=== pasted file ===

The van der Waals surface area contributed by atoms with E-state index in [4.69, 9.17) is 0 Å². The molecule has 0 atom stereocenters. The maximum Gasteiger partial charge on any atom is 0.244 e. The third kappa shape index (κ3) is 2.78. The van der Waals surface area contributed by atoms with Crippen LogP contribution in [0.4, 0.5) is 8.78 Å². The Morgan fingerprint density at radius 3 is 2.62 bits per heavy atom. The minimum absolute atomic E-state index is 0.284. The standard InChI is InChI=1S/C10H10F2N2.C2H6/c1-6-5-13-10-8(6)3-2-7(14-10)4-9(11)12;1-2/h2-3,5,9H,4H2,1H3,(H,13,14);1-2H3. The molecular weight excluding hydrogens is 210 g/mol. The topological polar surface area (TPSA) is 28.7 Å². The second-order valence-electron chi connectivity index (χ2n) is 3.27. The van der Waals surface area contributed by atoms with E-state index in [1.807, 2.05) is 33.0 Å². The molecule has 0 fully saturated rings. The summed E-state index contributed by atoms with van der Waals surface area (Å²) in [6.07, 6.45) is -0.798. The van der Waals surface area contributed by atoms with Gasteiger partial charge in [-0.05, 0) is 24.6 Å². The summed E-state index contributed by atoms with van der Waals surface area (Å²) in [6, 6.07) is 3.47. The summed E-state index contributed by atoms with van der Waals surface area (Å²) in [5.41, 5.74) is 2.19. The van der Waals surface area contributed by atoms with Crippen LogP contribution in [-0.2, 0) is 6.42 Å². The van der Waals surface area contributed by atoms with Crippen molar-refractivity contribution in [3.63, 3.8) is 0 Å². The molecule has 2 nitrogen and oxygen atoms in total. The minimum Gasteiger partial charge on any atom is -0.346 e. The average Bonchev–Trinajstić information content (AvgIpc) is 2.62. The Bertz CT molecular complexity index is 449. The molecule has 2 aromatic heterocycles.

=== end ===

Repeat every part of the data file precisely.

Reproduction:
The van der Waals surface area contributed by atoms with E-state index in [4.69, 9.17) is 0 Å². The molecule has 0 atom stereocenters. The maximum Gasteiger partial charge on any atom is 0.244 e. The third kappa shape index (κ3) is 2.78. The van der Waals surface area contributed by atoms with Crippen LogP contribution in [0.4, 0.5) is 8.78 Å². The Morgan fingerprint density at radius 3 is 2.62 bits per heavy atom. The minimum absolute atomic E-state index is 0.284. The standard InChI is InChI=1S/C10H10F2N2.C2H6/c1-6-5-13-10-8(6)3-2-7(14-10)4-9(11)12;1-2/h2-3,5,9H,4H2,1H3,(H,13,14);1-2H3. The molecular weight excluding hydrogens is 210 g/mol. The topological polar surface area (TPSA) is 28.7 Å². The second-order valence-electron chi connectivity index (χ2n) is 3.27. The van der Waals surface area contributed by atoms with E-state index in [1.807, 2.05) is 33.0 Å². The molecule has 0 fully saturated rings. The summed E-state index contributed by atoms with van der Waals surface area (Å²) in [6.07, 6.45) is -0.798. The van der Waals surface area contributed by atoms with Gasteiger partial charge in [-0.05, 0) is 24.6 Å². The summed E-state index contributed by atoms with van der Waals surface area (Å²) in [6, 6.07) is 3.47. The summed E-state index contributed by atoms with van der Waals surface area (Å²) in [5.41, 5.74) is 2.19. The van der Waals surface area contributed by atoms with Crippen LogP contribution in [-0.2, 0) is 6.42 Å². The van der Waals surface area contributed by atoms with Crippen molar-refractivity contribution in [3.63, 3.8) is 0 Å². The molecule has 2 nitrogen and oxygen atoms in total. The minimum Gasteiger partial charge on any atom is -0.346 e. The average Bonchev–Trinajstić information content (AvgIpc) is 2.62. The Bertz CT molecular complexity index is 449. The molecule has 2 aromatic heterocycles.